Move over, Field of Blackbirds and Gates of Vienna. Here comes Orebro!
At Kosovo's Field of Blackbirds in 1389 and again at the Gates of Vienna in 1529 European Christians said to Muslim aggressors, "This far and no farther." Though defeated by the Moslems at Blackbirds, the fight was fierce enough to forge Serbian nationhood itself. Vienna had better luck. The Muslims never got past the city limits and that was the high-water mark of Muslim penetration of Europe.
Now comes a newspaper editor in a country not distinguished by defiance to aggression and shows us all, not just praiseworthy, but almost breathtaking courage. The town of Orebro, Sweden does not bristle with a Balkan or central European warlike attitude. About a hundred thousand people live in this idyllic community in the flatlands not quite two hundred kilometers west of Stockholm.
The town blossoms outward from a castle in the middle surrounded by a moat rippling with ducks even in wintertime. On many a morning on many a visit to Orebro, I sat in the breakfast room of the Grev Rosen hotel trying to learn Swedish by looking up word after word in the local newspaper, Nerikes Allahanda.
I remember thinking, if there were ever a high-stakes contest to select the best example of a "Nothing-Ever-Happens-Here" town anywhere in the world, I could win big by nominating Orebro. No more. Something monumental has just happened in Orebro.
The world is suffering millions of "silent surrenders" to Islam.
Since the knife murder of Dutch filmmaker Theo van Gogh on his bicycle in Amsterdam and the incredible overreaction of the Muslim world to the cartoons in the Danish newspaper Jyllands-Posten the understandable urge to survive and the ease with which self-censorship is achieved combine to cause millions of incidents of silent surrender in journalism. "Your column, essay, comment, cartoon, editorial, whatever is good but why invite the wrath of Moslems who kill for things like this with little regard for whether -they themselves live or die?"
American troops may be fighting Islamic extremists in Iraq and Afghanistan but we have case histories of American editors exercising their First Amendment rights not to annoy Muslims. ("You know what's going on in the world. Write, draw, say something else instead!")
In late August of 2007 Nerikes Allahanda ran a cartoon of the prophet Mohammad the Muslim community of Orebro found offensive. That by itself, after the Dutch and Danish experience plus 9/11 and all the other terrorist killings, should earn that paper a Profiles in Courage award, but it gets a lot better. Three hundred Muslim protesters gathered outside the newspaper's headquarters demanding an apology.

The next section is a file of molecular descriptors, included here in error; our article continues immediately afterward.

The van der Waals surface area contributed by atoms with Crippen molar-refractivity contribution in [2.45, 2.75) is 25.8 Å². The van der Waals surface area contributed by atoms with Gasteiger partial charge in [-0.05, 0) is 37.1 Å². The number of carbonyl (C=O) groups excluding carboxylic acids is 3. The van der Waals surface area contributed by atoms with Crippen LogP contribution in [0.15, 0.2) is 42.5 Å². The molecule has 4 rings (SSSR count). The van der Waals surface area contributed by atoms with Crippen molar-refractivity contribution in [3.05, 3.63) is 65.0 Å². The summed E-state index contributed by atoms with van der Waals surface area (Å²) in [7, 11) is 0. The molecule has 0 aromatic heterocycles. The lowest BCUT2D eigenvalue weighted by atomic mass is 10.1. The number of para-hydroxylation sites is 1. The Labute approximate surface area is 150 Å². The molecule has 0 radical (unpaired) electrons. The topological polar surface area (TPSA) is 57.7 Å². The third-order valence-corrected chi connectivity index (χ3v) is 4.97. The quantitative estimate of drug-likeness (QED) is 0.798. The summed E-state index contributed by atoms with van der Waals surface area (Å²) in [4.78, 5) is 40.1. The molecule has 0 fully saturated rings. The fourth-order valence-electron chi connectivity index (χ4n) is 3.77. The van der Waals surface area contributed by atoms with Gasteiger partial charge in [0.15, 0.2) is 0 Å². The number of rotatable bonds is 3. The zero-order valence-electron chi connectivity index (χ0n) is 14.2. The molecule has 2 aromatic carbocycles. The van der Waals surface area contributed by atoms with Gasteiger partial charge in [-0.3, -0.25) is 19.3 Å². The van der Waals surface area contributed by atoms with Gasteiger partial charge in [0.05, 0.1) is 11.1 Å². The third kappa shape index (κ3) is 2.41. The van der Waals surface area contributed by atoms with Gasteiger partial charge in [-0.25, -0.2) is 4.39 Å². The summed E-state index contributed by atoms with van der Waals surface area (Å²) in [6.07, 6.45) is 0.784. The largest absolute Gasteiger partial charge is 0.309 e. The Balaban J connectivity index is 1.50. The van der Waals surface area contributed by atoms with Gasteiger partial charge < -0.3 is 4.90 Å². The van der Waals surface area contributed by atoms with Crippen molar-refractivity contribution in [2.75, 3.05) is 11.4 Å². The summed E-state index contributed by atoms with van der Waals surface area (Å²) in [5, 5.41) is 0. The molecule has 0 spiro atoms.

Nerikes Allahanda's editor Ulf Johansson agreed to meet with the protesters and later said, "I listened to their complaints. They demanded I issue an apology and promise never to do anything of that nature again. As a free journalist in a free country, I can't do that!"
At Boy Scout camp we learned the military bugle calls; wake up, go to bed, let's eat. Johansson's quiet dignified response to Islamic intimidation is a big bugle call calling on every journalist in the free world to rally behind him. Sex has the power to thrill. Sports has the power to thrill. Drugs have the power to thrill. Does courage still have the power to thrill? Don't count on it.
As boys we were thrilled by the Finns, with a population half that of Chicago, standing up to the Soviet Red Army and stopping it cold until they were finally overwhelmed. It took the Soviets a long time.
Two years later we were thrilled by the courage those same Soviets showed stopping Hitler's armies and destroying them on Russia's frozen battlefields. The courageous Greeks not only stopped Mussolini's troops as they invaded in 1940 from their bases in Albania but they actually chased the Italian army back deep into Albania. Thrilling, all thrilling as was England standing alone against Nazi Germany after the fall of France, Israel's spectacular victory in the Six-Day War, the hopeless stand of the Jews in the Warsaw Ghetto and Yugoslavia's incredible guerrilla resistance to the Nazis.